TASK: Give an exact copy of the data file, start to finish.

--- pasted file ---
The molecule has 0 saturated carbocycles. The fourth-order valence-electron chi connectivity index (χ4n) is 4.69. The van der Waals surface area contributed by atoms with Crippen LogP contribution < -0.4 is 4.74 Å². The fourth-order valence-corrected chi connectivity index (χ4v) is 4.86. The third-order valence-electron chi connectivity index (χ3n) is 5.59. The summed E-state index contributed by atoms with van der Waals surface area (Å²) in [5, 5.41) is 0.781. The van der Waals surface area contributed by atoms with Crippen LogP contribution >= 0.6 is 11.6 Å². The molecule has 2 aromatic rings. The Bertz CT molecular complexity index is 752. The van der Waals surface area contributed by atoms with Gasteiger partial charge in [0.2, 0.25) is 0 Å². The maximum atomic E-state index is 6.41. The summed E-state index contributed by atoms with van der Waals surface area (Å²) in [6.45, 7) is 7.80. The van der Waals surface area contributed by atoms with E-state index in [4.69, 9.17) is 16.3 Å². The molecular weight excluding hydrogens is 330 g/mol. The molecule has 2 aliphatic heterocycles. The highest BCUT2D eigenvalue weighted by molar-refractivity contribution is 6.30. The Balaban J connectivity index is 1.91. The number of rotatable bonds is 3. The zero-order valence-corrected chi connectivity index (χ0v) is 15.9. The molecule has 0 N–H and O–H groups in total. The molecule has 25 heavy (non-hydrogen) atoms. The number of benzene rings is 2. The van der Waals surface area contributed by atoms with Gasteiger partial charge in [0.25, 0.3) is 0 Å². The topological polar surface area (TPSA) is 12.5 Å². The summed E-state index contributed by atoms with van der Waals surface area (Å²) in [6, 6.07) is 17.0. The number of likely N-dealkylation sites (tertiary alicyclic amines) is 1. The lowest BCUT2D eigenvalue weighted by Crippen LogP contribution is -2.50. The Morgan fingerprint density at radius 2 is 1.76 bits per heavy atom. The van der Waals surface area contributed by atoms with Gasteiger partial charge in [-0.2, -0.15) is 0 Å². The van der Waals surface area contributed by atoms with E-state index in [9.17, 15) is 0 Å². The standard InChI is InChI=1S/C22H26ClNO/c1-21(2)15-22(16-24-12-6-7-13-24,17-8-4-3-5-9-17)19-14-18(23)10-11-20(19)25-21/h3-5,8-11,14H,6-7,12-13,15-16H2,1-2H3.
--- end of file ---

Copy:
The molecule has 0 saturated carbocycles. The fourth-order valence-electron chi connectivity index (χ4n) is 4.69. The van der Waals surface area contributed by atoms with Crippen LogP contribution < -0.4 is 4.74 Å². The fourth-order valence-corrected chi connectivity index (χ4v) is 4.86. The third-order valence-electron chi connectivity index (χ3n) is 5.59. The summed E-state index contributed by atoms with van der Waals surface area (Å²) in [5, 5.41) is 0.781. The van der Waals surface area contributed by atoms with Crippen LogP contribution >= 0.6 is 11.6 Å². The molecule has 2 aromatic rings. The Bertz CT molecular complexity index is 752. The van der Waals surface area contributed by atoms with Gasteiger partial charge in [0.2, 0.25) is 0 Å². The maximum atomic E-state index is 6.41. The summed E-state index contributed by atoms with van der Waals surface area (Å²) in [6.45, 7) is 7.80. The van der Waals surface area contributed by atoms with E-state index in [4.69, 9.17) is 16.3 Å². The molecular weight excluding hydrogens is 330 g/mol. The molecule has 2 aliphatic heterocycles. The highest BCUT2D eigenvalue weighted by molar-refractivity contribution is 6.30. The Balaban J connectivity index is 1.91. The number of rotatable bonds is 3. The zero-order valence-corrected chi connectivity index (χ0v) is 15.9. The molecule has 0 N–H and O–H groups in total. The molecule has 25 heavy (non-hydrogen) atoms. The number of benzene rings is 2. The van der Waals surface area contributed by atoms with Gasteiger partial charge in [0.25, 0.3) is 0 Å². The topological polar surface area (TPSA) is 12.5 Å². The summed E-state index contributed by atoms with van der Waals surface area (Å²) in [6, 6.07) is 17.0. The number of likely N-dealkylation sites (tertiary alicyclic amines) is 1. The lowest BCUT2D eigenvalue weighted by Crippen LogP contribution is -2.50. The Morgan fingerprint density at radius 2 is 1.76 bits per heavy atom. The van der Waals surface area contributed by atoms with Gasteiger partial charge in [-0.2, -0.15) is 0 Å². The van der Waals surface area contributed by atoms with E-state index in [9.17, 15) is 0 Å². The standard InChI is InChI=1S/C22H26ClNO/c1-21(2)15-22(16-24-12-6-7-13-24,17-8-4-3-5-9-17)19-14-18(23)10-11-20(19)25-21/h3-5,8-11,14H,6-7,12-13,15-16H2,1-2H3.